Low levels of non-compliance by EU and national sea-fisheries and seafood safety legislation was dedected among fishermen, fish farmers and fish processors in 2016, according to the Sea-Fisheries Protection Authority.

More than 3,000 fishing vessel inspections at sea and inshore, along with landing inspections in ports and factories, were conducted in 2016 by the State agency (2,696) and the Naval Service (1,213). Three vessels were detained; 42 infringements (under recording of catch and exceeding quota) were detected, and 15 cases were referred to the Director of Public Prosecutions.


“We are finding low levels of non-compliance, which is testament to the real efforts of the majority of fishermen, fish farmers and fish processors to work within the law,” remarked Susan Steele, SFPA chair.

“Protection of fish stocks is critical to safeguarding this industry which is the main source of employment for many coastal communities around the country, and contributes €891m annually to the economy,” she added.

Supported by the Naval Service and the Air Corps, compliance with the EU Landing Obligations was a priority of the authority throughout 2016, which requires fishermen to land what they catch. 

“This major change in fishing practice is vital for the future of the industry. Science-based evidence of fish stocks is determining quota allocations, as the increases in mackerel and prawn quotas from the recent EU negotiations have demonstrated,” Susan Steele added.

The SFPA is responsible for ensuring fishermen and seafood producers comply with their obligations under sea-fisheries and seafood legislation. The agency’s remit covers all fishing vessels operating within Irelands’ 200 mile limit, along with around 2,000 Irish registered fishing vessels wherever they operate, and all seafood produced in Ireland’s 170 processing companies.

This includes monitoring and inspecting food safety controls on fishing vessels; in aquaculture production areas (e.g. mussels and oysters), as well as in establishments handling, preparing and processing seafood up to but excluding retail sale.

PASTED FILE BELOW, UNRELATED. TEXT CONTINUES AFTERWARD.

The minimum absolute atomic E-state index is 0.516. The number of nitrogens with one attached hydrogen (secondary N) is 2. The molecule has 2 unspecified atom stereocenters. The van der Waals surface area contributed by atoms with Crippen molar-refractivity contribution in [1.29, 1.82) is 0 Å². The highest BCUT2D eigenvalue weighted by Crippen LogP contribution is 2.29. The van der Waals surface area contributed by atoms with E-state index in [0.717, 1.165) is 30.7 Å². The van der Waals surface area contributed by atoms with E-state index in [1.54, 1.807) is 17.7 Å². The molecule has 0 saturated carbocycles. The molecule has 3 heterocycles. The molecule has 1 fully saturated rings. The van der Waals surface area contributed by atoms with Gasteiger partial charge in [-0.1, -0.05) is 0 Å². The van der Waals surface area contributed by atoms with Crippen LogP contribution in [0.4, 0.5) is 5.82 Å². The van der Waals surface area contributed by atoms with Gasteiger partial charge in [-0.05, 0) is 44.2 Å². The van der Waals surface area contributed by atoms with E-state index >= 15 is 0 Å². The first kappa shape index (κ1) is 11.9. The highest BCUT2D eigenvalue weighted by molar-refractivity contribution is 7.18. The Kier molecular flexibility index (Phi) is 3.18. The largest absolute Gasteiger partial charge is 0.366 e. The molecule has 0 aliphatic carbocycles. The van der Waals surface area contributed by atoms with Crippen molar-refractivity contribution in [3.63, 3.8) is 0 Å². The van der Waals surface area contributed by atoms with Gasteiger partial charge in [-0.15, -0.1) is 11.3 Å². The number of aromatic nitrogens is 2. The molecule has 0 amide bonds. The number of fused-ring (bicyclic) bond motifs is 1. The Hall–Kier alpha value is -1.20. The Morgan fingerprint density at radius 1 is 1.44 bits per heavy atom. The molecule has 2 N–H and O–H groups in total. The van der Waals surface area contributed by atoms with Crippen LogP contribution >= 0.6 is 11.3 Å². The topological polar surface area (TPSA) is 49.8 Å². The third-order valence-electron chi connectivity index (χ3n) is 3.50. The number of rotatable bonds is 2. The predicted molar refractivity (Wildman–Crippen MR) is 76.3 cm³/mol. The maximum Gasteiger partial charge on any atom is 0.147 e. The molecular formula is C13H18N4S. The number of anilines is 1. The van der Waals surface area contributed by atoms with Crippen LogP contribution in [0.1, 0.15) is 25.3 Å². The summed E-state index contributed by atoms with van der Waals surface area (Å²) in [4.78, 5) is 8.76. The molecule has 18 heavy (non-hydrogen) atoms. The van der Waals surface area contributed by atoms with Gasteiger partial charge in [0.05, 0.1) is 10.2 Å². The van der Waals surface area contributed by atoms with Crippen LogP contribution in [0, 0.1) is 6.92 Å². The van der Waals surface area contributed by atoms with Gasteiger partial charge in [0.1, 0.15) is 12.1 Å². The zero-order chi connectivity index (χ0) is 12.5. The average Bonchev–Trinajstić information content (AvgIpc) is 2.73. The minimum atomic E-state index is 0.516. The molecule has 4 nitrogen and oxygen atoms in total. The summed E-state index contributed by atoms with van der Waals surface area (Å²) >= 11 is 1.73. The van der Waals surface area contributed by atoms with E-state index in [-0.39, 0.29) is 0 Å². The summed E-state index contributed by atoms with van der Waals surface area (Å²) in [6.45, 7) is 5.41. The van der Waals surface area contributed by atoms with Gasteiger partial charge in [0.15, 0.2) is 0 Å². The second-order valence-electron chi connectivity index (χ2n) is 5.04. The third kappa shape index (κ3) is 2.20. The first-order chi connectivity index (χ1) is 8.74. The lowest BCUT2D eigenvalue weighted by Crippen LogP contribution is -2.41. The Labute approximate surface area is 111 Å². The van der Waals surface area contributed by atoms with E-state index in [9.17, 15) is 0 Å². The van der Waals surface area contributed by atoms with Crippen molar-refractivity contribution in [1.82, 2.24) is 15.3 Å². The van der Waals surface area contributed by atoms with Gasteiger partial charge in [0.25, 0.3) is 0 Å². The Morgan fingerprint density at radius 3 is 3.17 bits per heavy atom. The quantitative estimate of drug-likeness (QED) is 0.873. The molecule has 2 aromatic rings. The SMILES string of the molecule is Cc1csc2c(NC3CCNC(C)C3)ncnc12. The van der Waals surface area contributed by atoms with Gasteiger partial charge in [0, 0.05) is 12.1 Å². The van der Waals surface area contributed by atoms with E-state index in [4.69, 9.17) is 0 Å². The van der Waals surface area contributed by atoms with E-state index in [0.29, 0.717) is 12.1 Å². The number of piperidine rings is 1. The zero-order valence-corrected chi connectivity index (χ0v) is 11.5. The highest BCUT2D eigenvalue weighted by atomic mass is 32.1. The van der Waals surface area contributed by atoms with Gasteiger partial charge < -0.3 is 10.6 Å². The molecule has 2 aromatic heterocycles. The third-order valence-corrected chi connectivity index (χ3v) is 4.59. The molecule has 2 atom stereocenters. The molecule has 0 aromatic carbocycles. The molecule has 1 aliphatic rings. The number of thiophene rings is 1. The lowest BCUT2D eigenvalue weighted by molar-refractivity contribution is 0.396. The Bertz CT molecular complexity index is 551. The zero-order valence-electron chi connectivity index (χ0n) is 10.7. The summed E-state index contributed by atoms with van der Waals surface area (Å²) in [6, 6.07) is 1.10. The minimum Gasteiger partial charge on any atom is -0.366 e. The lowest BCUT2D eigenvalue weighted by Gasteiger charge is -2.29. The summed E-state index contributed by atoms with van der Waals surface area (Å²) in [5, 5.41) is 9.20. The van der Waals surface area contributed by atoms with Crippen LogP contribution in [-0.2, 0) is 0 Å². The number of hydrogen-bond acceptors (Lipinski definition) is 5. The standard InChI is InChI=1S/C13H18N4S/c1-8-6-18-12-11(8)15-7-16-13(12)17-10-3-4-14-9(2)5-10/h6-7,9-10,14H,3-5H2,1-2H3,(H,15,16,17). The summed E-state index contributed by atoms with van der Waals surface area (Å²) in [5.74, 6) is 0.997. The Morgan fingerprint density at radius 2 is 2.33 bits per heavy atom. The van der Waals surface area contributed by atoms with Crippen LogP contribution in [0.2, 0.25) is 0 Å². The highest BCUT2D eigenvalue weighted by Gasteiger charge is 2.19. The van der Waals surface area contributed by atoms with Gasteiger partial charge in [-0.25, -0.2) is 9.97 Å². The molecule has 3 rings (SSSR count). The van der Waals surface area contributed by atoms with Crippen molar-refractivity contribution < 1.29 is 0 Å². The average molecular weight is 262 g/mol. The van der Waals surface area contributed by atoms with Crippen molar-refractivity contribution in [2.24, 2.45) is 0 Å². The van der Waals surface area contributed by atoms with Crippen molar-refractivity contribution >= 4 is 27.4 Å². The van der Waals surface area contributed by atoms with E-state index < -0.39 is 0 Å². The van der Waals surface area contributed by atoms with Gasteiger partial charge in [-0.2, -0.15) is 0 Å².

In 2016, the SFPA carried out more than 540 food safety inspections; 1,390 official control checks and issued 26 legal notices to food business operators.

“Food production involving wild or farmed fish requires particular attention at all stages of the chain. Our controls and inspections are designed to support Ireland’s international reputation for the highest standards in food product so that consumers can be confident that the Irish seafood they are consuming is safe and traceable,” added Susan Steele.

All vessels over 12 metres fishing within the Irish Exclusive Economic Zone are monitored electronically to assess compliance risks and indentify those that require more focussed inspections.

During 2016, the SFPA carried out 2,696 inspections at landings and 1,213 boarding inspections at sea by the Naval Service on vessesels from Belgium, Denmark, Germany, Spain, France, UK, Lithuania, Netherlands, Norway and Russia.

Inspectors also carried out inshore coastal patrols to monitor compliance with new regulations introduced in 2016 to help protect Ireland’s valuable crab, lobster and whelk fisheries (Regulations restrict commercial fishing to licensed operators in an effort to safeguard stocks, while also ensuring product traceability to legitimate operators, which is vitally important from a food safety and public health perspective).

The SFPA also carried out vehicle patrols at smaller regional ports to monitor unlicensed and unregistered vessels that are then targeted for inspection at sea during subsequent patrols in their area.